For most students, by the time February comes around, we aren’t really worried about looking our best. It’s midterm season, baby! Time for the iconic MacEwan University hoodie, sweatpants or leggings, and a pair of grungey Converse sneakers. And that’s fair enough — as a post-secondary institution we’re neither prestigious nor religiously conservative enough to warrant a strict dress code.
But February is also the month of reading week, Valentine’s Day, and it’s the halfway point of a semester leading up to summer employment. Depending on the resort you holiday at, the restaurant you take your Tinder date to, or even the workplace you may be lucky enough to land a job in, your varsity hoodie might no longer cut it.
As our identity shifts from student to professional, so too will our wardrobe. For many, navigating dress codes can be an unexpected stress, but it doesn’t have to be. Nor do you necessarily have to follow every rule of the standard dress code, which has a history of reinforcing certain gendered status quos (not to mention racist and classist ones). A few simple rules will help you whenever you want to dress to impress, while still leaving room to express.
Whatever you wear, feel good in it. It might not be possible for a pair of dress shoes or heels to snuggle your toes like a pair of old slippers, but they should still be comfortable. No matter how fancy something might look, if it is uncomfortable, it generally becomes unwearable. This goes for how an article of clothing makes you feel about yourself, too. As clichéd as it is, confidence is the ultimate accessory, and the pieces that we love are often so-adored because they fit us best and make us feel fine.
Know before you go
University is generally a series of firsts for most students, and some of those firsts often involve their own unique set of wardrobe rules. Thankfully whether it’s your first wedding to attend or your first funeral, there’s usually enough time to plan ahead. Where does the event take place? What is the weather expected to be like? Has a dress code explicitly been stated? These are all important things to know beforehand, and which should inform your ensemble for the occasion. If you’re not sure, don’t be afraid to ask the host or do some research.
For those planning a special Valentine’s dinner out, a general rule of thumb is that the more expensive the restaurant is, the more formally you will want to dress. Nothing will cramp your style more than being refused service until you remove your baseball cap or being forced to take a loaner jacket before being shown your table. Few restaurants in Edmonton explicitly list a customer dress code, but if in doubt, being a little overdressed is always preferable to being underdressed.
Keep it simple
Upgrading your student wardrobe shouldn’t be complicated. Sometimes all it takes to boost an outfit from casual to dressy-casual is another layer — such as adding a cardigan or blazer over a t-shirt — and accessorizing with more formal footwear, jewelry, a tie, and/or a watch.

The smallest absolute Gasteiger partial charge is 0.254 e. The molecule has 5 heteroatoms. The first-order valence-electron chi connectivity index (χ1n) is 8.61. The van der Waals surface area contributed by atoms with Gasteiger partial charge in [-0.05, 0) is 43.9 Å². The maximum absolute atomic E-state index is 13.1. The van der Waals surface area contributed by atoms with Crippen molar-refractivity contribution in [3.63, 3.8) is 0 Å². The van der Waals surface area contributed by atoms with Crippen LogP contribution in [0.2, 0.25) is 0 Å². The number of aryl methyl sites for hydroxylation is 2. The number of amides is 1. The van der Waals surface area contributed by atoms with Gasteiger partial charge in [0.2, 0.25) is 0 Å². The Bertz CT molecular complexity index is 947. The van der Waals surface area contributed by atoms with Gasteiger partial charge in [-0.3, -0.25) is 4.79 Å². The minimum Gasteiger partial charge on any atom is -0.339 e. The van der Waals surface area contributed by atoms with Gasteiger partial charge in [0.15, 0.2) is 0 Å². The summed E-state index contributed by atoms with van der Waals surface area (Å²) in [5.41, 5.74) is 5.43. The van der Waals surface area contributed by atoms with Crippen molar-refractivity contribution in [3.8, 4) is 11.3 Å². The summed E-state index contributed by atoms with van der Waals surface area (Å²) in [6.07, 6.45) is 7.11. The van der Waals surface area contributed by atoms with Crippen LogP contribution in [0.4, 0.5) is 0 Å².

Don’t break the bank
While some brand-name items have a certain social currency, it doesn’t always mean they look good off the hanger. Some things are worth spending a little extra on, such as statement pieces or dress-up-dress-down basics which will be worn time and time again, like a leather jacket or pair of raw denim jeans, but as with uncomfortable clothes, pieces that you spent too much on probably won’t make it out of the closet enough to warrant the expense.
Basic breakdown of dress code categories
Casual: You’re probably wearing it right now. These are your everyday duds, your study and comfy clothes.
Semi-casual: You might do something with your hair for this outfit, or you might not, but you definitely aren’t going to be wearing sweatpants or a hoodie. Think jeans, skirts, khakis, maybe a shirt with buttons and/or a collar. Students who give off an air of having their shit together tend to dress this way all the time.
Business: This is the weird middle category where you maybe shouldn’t wear jeans but can probably get away with it if they’re unripped, black, or a very dark wash. Shorts or sandals are a definite no. Approach these outfits as though you really want to make a good impression on somebody’s dad.
Semi-formal: This is fancy steakhouse attire, respectful funeral attire, your go-to when the wed- ding invite doesn’t tell you the dress code. You’ve entered the no-jeans and suit jacket for certain zone. Business students giving a presentation can often be seen in semi-formal wear.
Formal: Somebody almost always tells you when this dress code is in effect. Whether “suggested” or “required”, this is the time to bring your closet A-game. Your shoes should have the word “dress” in front of them if you aren’t wearing heels or a smart pair of flats. Dress length tends to increase with formality, too, so just as you wouldn’t wear shorts or capris to such an event, floor-length dresses or skirts are the way to go.
Black tie: Think the Oscars.